When applied to national health care strategy, I often see the message of these leaders ignored at our peril—as reflected in the unmistakable facts of our national life. How much suicide, substance abuse, mental illness, gun violence, anti-scientific misinformation, and intergenerational transfer of poverty must we witness before we realize that our national balance sheet is crumbling at the base? We cannot simply buy our way out of this problem with more spending. Instead, we must begin to evaluate the second meaning of the word “equity.”

This means applying a balance sheet mentality to health care policy. The well-documented impact of good pediatric care 20 years hence should not merely be a feel-good argument—it should be part of a rigorous, long-term portfolio analysis aiming to build the strongest national balance sheet to pass on to these children.

One powerful opportunity lies in using prospective health status assessment, a clinical strategy supported financially by the risk adjustment of clinician compensation. Future-focused patient examinations—wellness visits—can identify chronic disease risks, thereby resulting in great patient outcomes and great societal savings. But these savings often take several years to materialize.

CMS should promote adopting such risk assessments in Medicare and Medicaid. It should also incentivize mitigation of the health risks identified—recognizing some of the future value today for savings that will be realized later. This would require CMS to identify the risk factors that present the best opportunity for mitigation, to incentivize those evidence-based interventions, and even to recognize non-traditional resources as part of such interventions. For example, a community PCP could be rewarded for referring a morbidly obese teen to a novel behavioral health program that might not have traditionally been funded.

As a side benefit, adopting such risk adjustment in traditional Medicare, supported by audits that ensure doctors are treating the high-risk factors they are coding, would also help punish those who do HCC coding simply for revenue rather than to help patients.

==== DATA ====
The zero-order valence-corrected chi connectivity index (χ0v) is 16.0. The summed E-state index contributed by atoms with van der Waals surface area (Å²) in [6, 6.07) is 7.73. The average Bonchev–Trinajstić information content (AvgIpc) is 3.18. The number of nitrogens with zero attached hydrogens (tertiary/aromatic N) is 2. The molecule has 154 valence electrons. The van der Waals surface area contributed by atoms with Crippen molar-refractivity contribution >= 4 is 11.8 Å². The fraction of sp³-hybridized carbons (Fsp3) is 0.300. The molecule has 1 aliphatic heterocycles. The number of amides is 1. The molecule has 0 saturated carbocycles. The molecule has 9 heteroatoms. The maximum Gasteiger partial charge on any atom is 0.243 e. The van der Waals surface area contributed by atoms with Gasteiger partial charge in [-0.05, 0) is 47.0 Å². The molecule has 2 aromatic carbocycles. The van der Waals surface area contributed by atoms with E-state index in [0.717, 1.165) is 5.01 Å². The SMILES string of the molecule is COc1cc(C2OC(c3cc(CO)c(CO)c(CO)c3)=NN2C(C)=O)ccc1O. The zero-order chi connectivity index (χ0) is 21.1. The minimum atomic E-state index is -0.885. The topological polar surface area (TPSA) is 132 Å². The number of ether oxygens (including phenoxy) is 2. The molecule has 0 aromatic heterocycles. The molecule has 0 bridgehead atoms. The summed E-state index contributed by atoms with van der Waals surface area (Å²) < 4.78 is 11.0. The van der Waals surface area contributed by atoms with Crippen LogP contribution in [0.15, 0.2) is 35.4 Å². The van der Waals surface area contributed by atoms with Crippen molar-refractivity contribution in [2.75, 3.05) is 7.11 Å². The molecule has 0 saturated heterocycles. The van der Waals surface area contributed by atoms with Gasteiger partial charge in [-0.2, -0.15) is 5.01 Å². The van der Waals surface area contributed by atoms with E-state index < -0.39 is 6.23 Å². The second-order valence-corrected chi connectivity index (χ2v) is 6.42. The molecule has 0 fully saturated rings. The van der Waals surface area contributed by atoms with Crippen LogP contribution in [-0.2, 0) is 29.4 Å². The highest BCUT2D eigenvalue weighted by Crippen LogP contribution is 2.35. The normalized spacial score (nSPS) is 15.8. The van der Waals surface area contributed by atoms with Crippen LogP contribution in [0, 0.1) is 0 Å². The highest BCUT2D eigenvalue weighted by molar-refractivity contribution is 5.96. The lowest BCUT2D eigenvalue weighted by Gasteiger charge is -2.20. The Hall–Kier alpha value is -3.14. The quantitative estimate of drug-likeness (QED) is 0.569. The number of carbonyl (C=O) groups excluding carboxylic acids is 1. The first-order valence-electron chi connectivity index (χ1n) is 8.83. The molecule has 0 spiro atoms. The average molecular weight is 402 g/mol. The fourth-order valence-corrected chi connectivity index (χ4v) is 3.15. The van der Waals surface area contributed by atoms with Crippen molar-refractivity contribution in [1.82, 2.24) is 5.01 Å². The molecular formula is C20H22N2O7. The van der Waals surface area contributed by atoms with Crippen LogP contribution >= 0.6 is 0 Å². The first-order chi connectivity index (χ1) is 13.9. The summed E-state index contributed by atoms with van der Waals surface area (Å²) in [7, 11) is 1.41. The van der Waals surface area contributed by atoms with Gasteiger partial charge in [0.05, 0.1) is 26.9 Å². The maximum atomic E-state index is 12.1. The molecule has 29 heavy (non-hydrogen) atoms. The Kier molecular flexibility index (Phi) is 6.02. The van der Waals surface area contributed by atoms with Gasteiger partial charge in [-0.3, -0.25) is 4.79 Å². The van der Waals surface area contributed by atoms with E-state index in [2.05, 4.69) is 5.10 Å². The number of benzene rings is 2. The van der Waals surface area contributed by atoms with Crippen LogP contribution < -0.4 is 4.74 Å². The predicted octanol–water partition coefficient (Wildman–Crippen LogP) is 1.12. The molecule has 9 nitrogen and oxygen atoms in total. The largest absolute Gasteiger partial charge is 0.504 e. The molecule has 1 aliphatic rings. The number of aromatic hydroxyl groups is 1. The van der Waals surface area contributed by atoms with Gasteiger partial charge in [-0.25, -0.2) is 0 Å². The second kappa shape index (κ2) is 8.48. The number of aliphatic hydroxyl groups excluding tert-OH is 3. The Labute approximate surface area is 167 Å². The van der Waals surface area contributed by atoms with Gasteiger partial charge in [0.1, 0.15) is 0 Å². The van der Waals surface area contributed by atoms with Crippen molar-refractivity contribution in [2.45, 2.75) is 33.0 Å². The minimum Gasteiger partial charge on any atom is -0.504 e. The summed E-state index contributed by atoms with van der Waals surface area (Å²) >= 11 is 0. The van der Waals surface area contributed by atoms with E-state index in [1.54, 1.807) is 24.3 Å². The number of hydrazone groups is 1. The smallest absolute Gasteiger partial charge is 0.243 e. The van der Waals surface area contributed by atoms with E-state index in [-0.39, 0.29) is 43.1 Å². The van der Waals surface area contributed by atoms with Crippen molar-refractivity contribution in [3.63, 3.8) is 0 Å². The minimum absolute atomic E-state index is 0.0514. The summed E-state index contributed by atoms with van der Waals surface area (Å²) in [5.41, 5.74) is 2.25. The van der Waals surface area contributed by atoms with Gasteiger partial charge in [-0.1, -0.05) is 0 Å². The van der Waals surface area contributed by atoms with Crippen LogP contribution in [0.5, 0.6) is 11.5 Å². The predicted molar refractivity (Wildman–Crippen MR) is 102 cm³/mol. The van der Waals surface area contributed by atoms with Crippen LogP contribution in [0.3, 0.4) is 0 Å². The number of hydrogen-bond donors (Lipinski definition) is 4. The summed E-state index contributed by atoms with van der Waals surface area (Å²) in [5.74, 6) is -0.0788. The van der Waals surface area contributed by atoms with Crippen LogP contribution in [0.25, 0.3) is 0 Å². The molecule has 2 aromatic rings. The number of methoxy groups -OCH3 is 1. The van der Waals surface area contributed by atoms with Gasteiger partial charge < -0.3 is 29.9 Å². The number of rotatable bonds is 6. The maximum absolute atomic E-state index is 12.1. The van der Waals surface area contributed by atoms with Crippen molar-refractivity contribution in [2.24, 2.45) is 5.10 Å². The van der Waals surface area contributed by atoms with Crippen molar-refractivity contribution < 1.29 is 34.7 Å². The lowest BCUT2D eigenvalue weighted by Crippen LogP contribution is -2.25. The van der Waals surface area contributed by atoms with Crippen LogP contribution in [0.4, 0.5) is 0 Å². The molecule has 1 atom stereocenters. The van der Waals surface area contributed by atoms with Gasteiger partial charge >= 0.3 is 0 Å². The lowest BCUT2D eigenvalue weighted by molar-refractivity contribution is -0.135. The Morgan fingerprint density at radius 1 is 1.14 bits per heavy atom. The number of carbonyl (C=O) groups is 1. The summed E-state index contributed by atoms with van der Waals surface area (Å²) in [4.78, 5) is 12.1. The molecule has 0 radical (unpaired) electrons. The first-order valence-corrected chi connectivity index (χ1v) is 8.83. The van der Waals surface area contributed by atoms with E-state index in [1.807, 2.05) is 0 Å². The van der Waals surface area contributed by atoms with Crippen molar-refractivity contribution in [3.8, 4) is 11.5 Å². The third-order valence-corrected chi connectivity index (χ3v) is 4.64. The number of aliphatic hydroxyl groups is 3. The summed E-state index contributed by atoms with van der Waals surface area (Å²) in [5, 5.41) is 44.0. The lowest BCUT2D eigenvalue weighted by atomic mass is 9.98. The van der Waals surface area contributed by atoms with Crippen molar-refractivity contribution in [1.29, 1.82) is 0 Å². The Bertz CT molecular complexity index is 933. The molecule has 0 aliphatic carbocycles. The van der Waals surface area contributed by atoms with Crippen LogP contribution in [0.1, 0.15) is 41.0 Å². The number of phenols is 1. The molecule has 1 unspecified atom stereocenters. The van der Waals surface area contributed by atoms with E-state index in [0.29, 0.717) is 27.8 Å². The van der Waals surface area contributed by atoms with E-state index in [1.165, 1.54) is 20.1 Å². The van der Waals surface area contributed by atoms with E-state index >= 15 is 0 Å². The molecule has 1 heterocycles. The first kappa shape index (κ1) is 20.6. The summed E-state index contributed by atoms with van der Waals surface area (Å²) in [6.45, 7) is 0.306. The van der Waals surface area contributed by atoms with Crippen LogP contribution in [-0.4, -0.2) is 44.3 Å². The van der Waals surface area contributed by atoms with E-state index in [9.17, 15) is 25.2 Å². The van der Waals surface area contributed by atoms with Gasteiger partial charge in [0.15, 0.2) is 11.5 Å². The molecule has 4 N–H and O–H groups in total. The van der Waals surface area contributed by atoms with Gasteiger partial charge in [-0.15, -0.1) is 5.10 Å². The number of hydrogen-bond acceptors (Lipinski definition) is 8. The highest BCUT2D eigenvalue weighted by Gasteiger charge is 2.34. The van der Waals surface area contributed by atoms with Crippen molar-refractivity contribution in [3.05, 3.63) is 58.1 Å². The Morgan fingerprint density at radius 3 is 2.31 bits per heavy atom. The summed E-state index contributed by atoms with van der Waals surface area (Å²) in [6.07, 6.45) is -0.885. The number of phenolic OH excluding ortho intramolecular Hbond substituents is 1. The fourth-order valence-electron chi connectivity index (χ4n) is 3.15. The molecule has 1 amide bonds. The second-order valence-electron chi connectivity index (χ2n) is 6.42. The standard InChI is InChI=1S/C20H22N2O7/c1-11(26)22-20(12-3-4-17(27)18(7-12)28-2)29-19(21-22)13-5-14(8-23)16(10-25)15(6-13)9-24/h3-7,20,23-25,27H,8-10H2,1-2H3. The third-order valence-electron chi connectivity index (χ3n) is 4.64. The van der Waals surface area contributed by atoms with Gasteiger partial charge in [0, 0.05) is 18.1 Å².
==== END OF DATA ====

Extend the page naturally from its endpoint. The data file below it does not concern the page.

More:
As a nation, we are divided on the role of private enterprise in health care along a wide spectrum, from those who say, “privatize and deregulate” to those who want health care “government-run.” But in my opinion, the overwhelming majority of Americans want some form of public-private infrastructure. Surely few would oppose the application of core business principles to the management of our most important industry.

The U.S. is the only advanced nation in which the national health care debate centers on whether universal access to care is a right or a privilege, and whether health care spending is a net cost to society or a net investment.

An increasingly healthy population is the most important asset we can pass on to the next generation—a population that is more productive, optimistic, committed to its own health, and to the future of its children. As Dr. Mallett said: “CMS should recognize the fact that the safety net providers are an investment. And do just that: invest.”

Taking it a step further, I believe we need to recognize future health as a kind of financial equity to ensure the fair access that is usually meant when we say, “health equity.”

This article was originally published by sister publication Medical Economics.